Written By ESR News Blog Editor Thomas Ahearn
The talent shortage problem continued in the United States as job openings increased to a record high of 6.6 million on the last business day of March 2018, according to the ‘Job Openings and Labor Turnover Summary’ from the U.S. Bureau of Labor Statistics, the highest level since the survey began in December 2000.
The summary found the talent shortage has spread as job openings increased in a number of industries including professional and business services (+112,000), construction (+68,000), and transportation, warehousing, and utilities (+37,000). The number of job openings also increased in the Northeast and Midwest regions.
In March 2018, the number of hires was little changed at 5.4 million while the number of separations also changed little at 5.3 million. Over the 12 months ending in March 2018, hires totaled 65.7 million and separations totaled 63.4 million, yielding a net employment gain of 2.3 million.
The Job Openings and Labor Turnover Survey results for April 2018 are scheduled to be released on Tuesday, June 5, 2018. Until then, the Job Openings and Labor Turnover Summary for March 2018 will be available on the BLS website at https://www.bls.gov/news.release/jolts.nr0.htm.
In April 2018, ESR News reported that the U.S. economy added 164,000 jobs – mostly in professional and business services – while the unemployment rate edged down to 3.9 percent and the number of unemployed persons decreased to 6.3 million, according to the BLS Employment Situation report.
In January 2018, ESR News reported that with unemployment falling and demand for workers rising, companies in America facing a talent shortage were forced “to consider workers they once would have turned away” and provide “opportunities to people who have long faced barriers to employment, such as criminal records.”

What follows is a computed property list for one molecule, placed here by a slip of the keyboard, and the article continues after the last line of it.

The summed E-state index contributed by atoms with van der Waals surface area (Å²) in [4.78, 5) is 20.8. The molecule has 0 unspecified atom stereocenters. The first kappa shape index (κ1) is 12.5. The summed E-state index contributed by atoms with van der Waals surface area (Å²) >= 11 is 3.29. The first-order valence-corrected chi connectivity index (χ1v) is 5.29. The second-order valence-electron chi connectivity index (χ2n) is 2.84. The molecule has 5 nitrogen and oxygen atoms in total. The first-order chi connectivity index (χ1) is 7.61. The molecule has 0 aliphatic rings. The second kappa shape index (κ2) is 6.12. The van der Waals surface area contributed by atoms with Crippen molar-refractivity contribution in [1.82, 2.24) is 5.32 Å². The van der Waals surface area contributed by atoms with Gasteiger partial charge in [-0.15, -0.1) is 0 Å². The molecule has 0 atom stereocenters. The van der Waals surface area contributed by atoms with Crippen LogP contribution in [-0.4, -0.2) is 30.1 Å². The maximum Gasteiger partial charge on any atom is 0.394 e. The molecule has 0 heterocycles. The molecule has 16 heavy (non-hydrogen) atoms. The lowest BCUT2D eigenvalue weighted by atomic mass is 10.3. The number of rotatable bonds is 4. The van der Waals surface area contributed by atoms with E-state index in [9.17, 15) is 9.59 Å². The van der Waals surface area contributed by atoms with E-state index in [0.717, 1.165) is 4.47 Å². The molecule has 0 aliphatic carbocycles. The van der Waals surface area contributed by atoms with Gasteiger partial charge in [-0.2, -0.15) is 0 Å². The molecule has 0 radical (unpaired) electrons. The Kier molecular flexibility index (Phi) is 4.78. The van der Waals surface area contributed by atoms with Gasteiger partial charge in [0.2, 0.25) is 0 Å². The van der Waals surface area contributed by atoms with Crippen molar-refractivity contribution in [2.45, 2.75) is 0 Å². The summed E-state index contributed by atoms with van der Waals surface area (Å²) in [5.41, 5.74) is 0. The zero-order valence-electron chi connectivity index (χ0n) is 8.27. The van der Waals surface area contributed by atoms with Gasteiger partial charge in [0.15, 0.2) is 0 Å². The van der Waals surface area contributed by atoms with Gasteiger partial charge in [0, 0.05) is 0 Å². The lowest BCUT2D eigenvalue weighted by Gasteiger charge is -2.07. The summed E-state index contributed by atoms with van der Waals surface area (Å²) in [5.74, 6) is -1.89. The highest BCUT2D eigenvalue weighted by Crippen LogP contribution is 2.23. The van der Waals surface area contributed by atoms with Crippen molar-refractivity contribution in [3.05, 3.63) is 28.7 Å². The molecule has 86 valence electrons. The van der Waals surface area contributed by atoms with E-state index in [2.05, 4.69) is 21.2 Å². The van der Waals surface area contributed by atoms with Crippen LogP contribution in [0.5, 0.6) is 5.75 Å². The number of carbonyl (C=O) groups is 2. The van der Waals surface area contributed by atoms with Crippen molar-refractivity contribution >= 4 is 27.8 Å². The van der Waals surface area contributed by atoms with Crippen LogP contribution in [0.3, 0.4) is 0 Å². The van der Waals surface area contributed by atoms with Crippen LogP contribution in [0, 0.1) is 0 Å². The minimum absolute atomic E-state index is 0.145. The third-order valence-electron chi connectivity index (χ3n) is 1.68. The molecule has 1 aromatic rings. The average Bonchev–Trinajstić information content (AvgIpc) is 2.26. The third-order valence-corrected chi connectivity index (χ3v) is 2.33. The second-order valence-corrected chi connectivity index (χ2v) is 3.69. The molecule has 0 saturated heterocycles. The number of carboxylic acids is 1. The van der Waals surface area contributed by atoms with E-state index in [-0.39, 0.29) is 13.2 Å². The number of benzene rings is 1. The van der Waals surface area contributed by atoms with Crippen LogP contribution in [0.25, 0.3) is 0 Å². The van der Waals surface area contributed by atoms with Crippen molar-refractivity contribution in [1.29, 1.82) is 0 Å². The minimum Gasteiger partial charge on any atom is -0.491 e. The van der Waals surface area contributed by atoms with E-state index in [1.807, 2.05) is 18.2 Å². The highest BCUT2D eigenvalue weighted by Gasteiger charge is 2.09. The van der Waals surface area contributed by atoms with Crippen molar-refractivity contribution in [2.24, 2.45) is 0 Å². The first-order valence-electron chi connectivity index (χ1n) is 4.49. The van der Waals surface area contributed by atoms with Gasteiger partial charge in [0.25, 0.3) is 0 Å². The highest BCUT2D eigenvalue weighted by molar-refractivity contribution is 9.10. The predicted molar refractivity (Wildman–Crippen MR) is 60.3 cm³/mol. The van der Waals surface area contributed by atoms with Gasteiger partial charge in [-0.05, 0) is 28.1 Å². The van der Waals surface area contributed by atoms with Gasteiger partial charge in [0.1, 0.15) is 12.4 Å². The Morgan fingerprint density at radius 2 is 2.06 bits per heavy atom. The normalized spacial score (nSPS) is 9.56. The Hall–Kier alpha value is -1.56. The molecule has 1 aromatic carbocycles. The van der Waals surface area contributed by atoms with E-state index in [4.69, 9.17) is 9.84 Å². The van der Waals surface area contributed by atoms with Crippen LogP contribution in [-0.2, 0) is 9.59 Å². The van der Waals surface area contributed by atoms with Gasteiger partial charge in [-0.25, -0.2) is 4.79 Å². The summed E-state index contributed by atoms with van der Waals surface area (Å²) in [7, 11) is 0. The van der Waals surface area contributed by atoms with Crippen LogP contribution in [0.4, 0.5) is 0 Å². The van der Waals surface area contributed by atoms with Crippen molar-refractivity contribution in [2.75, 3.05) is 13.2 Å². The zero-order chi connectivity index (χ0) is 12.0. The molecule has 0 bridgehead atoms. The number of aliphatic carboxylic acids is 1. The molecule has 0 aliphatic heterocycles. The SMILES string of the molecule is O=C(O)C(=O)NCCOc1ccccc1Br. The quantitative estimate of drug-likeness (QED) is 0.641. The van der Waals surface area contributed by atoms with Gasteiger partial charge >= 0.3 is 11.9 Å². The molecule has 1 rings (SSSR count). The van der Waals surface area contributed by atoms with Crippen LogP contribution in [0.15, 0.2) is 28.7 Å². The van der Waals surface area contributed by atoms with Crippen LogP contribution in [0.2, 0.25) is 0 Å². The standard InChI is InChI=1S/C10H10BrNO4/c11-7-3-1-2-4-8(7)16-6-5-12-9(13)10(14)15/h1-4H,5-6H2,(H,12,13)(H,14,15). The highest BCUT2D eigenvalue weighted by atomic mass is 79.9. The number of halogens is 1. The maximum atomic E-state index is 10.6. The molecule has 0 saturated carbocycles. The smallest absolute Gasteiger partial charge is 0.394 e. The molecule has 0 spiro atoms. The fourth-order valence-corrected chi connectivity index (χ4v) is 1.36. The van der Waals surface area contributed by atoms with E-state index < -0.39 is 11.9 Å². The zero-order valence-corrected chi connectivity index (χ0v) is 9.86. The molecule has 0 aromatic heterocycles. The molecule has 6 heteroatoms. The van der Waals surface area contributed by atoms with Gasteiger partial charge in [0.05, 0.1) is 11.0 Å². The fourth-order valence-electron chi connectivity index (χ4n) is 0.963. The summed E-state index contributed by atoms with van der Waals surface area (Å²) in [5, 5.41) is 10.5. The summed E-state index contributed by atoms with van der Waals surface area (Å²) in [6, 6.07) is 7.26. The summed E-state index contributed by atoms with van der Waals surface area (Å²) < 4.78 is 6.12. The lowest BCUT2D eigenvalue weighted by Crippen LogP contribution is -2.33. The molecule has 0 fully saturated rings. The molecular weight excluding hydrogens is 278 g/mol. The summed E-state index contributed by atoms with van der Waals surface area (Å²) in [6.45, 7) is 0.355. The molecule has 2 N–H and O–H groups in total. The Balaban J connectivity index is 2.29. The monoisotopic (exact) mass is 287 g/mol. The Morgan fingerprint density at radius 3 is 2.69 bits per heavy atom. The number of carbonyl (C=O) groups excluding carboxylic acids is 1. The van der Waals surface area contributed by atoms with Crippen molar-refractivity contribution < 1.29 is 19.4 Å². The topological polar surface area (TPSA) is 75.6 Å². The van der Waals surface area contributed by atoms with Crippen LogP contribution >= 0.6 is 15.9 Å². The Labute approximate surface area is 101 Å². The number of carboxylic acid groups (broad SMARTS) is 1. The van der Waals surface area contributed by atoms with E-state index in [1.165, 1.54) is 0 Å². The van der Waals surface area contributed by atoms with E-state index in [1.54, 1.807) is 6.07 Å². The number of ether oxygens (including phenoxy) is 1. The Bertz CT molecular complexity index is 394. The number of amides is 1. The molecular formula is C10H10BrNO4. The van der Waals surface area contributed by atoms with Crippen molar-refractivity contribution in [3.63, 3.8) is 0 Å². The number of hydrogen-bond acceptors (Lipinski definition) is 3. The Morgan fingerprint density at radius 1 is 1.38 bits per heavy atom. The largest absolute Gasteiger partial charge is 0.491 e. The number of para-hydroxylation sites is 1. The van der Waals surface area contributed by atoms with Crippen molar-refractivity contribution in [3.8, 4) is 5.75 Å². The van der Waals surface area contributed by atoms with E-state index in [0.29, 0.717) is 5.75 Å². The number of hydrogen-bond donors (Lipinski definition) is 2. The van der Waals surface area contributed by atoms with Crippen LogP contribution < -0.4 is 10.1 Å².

The New York Times reported that in one Wisconsin county – where the unemployment rate was 2 percent in November 2017 – “demand for workers has grown so intense that manufacturers are taking their recruiting a step further: hiring inmates at full wages to work in factories even while they serve their prison sentences.”
U.S. Census Bureau data reveals that employment rates of “prime-age workers” aged 25 to 54 have grown the most among those who have not earned a high school diploma in the past five years, more than people with a high school diploma or G.E.D., some college or associate’s degree, or a Bachelor’s degree or higher.
The problem is not just in America. Employers around the world are facing the largest talent shortage since the recession of 2008 as 40 percent of global employers have experienced difficulties filling jobs – the highest level since 41 percent in 2007 – according to the 2016-2017 Talent Shortage Survey from ManpowerGroup.
The survey of 42,300 global employers from 43 countries found more employers are turning to training and development of their own workforce to address talent shortage problems. The number of employers using this strategy has more than doubled since 2015, from one in five to over half.
An Infographic for the survey showed skilled trade jobs such as electricians, carpenters, and plumbers were the hardest to fill globally for the fifth consecutive year. When asked why it was hard to fill jobs, the survey revealed that 24 percent of employers said lack of available applicants or no applicants.
The survey also found that the countries having the worst talent shortage problems were spread out all over the globe and included Japan (86 percent), Taiwan (73 percent), Romania (72 percent), Hong Kong (69 percent), Turkey (66 percent), Bulgaria (62 percent), Argentina (59 percent), and Greece (59 percent).
ESR Can Help Solve the Talent Shortage Problem
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